My twins are at “Camp Grandparents” for two weeks, and they seem to be having a blast. At home, though, the house has definitely been too quiet! There haven’t been nearly as many giggles and squeals, dinnertime is a lot less lively, and it seems that summer just isn’t as much fun without five year-olds around to coerce you into running through a sprinkler or having a picnic at the park. While I think spending time with grandparents that live farther away than we all would like is a fantastic experience for everyone (kids, grandparents, AND parents), every year I inevitably miss my twins terribly and begin to plan on being a “perfect parent” upon their return.
The “perfect parent plan” involves no more yelling, Zen-like patience, and a healthy and wholesome family meal each evening followed by lots of engaging and enriching Pinterest-inspired activities. More realistically, though, it will probably take no time at all for me to forget my “no yelling” oath (most likely when my patience is worn thin over having to ask them to put their shoes on… again), and for dinner to be a pizza followed by yet another viewing of Frozen. This glimpse into our home during weeks also filled with work, day camp, and seemingly endless appointments and errands, is decidedly NOT perfect. The thing is, though, I am more than okay with that.
My penchant to strive for parenting perfection, and to vow to do everything the “right” way, is not new. Ten years ago my husband and I began to realize that sometimes the “baby in the baby carriage” doesn’t immediately follow love and marriage. We were married for seven years before we finally became parents. In those years there were lots of tears, and even more pleas and proclamations. If we could just have a baby we promised that we would be the best parents ever, we bargained that we would give up almost anything and would never be selfish, or ungrateful, or dismissive, like so many parents who we judged ruthlessly. We were so ignorant…and in for a rude awakening.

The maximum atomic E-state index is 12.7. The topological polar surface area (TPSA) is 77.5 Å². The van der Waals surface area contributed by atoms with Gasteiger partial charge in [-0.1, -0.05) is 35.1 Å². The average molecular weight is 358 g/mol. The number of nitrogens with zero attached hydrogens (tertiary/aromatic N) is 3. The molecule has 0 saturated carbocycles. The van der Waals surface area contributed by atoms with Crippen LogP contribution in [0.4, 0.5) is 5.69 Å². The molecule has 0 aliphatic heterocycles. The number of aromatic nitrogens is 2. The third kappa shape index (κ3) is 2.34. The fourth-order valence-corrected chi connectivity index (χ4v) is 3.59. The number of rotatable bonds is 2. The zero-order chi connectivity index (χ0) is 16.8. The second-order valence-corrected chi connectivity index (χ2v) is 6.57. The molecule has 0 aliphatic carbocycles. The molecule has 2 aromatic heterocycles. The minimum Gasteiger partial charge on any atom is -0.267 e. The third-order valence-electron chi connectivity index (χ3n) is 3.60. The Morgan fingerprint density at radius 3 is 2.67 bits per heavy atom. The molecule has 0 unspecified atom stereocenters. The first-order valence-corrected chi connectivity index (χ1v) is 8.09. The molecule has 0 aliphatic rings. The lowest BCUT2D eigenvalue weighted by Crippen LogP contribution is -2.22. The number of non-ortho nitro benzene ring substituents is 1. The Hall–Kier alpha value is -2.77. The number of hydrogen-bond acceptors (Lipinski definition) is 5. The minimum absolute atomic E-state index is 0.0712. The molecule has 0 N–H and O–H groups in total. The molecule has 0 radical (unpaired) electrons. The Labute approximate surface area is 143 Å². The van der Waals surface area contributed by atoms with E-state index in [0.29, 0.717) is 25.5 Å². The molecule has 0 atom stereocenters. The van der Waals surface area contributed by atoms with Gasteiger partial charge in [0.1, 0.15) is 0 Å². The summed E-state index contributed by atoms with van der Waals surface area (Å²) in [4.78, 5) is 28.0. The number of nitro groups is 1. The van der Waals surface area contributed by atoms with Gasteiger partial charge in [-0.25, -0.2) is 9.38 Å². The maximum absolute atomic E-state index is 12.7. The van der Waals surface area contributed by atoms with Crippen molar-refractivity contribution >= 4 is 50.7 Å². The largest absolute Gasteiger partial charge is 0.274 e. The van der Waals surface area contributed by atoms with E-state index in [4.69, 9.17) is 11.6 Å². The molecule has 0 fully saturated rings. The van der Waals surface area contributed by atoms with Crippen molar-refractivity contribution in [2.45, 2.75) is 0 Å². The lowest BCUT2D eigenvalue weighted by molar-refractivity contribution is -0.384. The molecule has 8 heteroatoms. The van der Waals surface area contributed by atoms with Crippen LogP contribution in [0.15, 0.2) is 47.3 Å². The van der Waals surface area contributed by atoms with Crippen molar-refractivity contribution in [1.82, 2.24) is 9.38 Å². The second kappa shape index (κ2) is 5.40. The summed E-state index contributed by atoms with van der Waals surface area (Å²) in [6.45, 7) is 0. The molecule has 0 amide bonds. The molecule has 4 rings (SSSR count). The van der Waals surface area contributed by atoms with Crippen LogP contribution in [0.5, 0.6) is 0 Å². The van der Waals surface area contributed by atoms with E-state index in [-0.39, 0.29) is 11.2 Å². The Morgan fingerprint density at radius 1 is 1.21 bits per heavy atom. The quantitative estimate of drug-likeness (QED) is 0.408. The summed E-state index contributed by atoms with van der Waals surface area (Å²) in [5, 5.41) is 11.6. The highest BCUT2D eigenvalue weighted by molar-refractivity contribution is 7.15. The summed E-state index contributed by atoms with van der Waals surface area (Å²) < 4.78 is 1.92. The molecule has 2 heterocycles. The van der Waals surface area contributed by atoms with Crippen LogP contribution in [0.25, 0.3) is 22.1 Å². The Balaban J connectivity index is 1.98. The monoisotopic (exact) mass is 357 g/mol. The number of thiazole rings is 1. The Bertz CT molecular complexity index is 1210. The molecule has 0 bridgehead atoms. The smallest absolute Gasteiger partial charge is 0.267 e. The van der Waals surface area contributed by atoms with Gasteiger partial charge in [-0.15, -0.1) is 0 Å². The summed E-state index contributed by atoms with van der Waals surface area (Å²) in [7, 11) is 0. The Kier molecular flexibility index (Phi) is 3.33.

Fast forward to actually parenting newborn twins. We remained shockingly naïve, but even worse became consumed by guilt. I had toyed with the idea of trying to find a way to stay home with the twins longer than the eight weeks I was allotted from my job, and felt incredibly guilty when I came to the realization that I like working, and that even if we could’ve found a solution for family insurance, and necessary income, my decision would probably still be to go back to work.
Later on, when the twins were about four months old, my husband found me in their nursery, rocking two colicky babies, crying uncontrollably. When he asked me what was wrong, I unleashed pent up worries and stress from the previous months. I told him that I wanted (and in hindsight, definitely needed) a break, but that I couldn’t leave the kids with a sitter because I felt like that would mean I was being unappreciative of the gift I had been given of having two babies to rock and soothe.
We did get out of the house for a night to ourselves shortly after that, and I spent the entire time questioning whether a “good” parent, a “grateful” parent would have left babies so young to “selfishly” enjoy time together. I even wondered if we were horrible parents because we were eating at a restaurant when that money could definitely have been spent on more prudent things at the time – like diapers or formula.